Michael Stocker, Prez and CEO of Empire Blue Cross and Blue Shield: When I met Larry, I’d just cancelled his indemnity and health care policy. So he wasn’t too happy with me. But he had a twinkle in his eye. He was all geared up for a “conversation,” as he put it. He spoke about PWAs’ dire need for data. The project grew intuitively from that.

TDP is very American, very democratic: You enter data and get data back. It’s consumer driven. Its success depends on the users and the info they enter.

Kramer: I wrote a piece in POZ [“5,985 and Counting,” March 1997] that argued for the need to capture data directly from PWAs. After it ran, Sean Strub told me that Bruce Brothers from Lotus desperately wanted to get a hold of me. “I know what you want,” Bruce said, “and I can get my company to do it for you.” It was like a gift from heaven.

Bruce Brothers, Senior Manager of Lotus Consulting: I was feeling lucky. I just barely survived lymphoma, thanks to a Crixivan cocktail, but I became resistant to it and switched to Viracept. I realized how tentative my good health was, began to explore research on alternative therapies and found it lacking.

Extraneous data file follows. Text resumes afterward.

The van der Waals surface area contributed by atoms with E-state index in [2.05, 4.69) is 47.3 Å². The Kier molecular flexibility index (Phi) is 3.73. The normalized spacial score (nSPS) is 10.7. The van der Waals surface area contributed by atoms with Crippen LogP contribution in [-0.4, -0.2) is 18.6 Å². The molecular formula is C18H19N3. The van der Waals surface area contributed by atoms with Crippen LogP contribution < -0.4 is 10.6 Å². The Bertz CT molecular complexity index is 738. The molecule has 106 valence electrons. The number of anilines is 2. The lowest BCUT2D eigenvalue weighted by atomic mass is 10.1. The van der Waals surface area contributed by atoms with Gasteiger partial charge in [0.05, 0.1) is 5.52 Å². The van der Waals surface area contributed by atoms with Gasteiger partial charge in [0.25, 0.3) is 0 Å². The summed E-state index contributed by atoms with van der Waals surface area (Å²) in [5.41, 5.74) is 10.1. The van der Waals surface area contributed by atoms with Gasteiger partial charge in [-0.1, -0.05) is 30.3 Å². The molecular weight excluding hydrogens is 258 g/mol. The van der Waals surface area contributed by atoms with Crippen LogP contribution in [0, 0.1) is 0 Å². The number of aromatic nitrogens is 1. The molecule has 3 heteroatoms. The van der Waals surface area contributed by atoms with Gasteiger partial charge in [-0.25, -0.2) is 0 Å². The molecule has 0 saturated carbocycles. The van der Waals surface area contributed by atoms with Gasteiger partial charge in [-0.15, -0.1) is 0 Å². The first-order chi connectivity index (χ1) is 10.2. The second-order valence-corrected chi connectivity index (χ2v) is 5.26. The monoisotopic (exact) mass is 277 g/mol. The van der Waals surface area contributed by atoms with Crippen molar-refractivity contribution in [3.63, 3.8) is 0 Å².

After I read Larry’s article, I called Sean, who passed my number on. Larry called the next day. Despite his reputation, I find Larry extremely reasonable—impatient but reasonable. Corporate America is well served by someone like him forcing a look beyond the ledger sheets.

This method of data collection could revolutionalize research for so many diseases. Tools like TDP will take medical research out of dark, mysterious labs and bring it out into the open, allowing for uncloseted scrutiny and debate.

Kramer: I called Tony Fauci. He was the first important person who said, “Yes, this is a good idea.” That was all I needed to hear. Fauci was a name I could bandy about: “Tony  thinks it’s a good idea.”

Anthony Fauci, Director of the National Institute of Allergy and Infectious Diseases: From the start, I was enthusiastic about it. The important thing is to understand TDP’s advantages and limitations: It cannot conduct clinical trials, but it can detect toxicities, general trends and long-term clinical outlooks.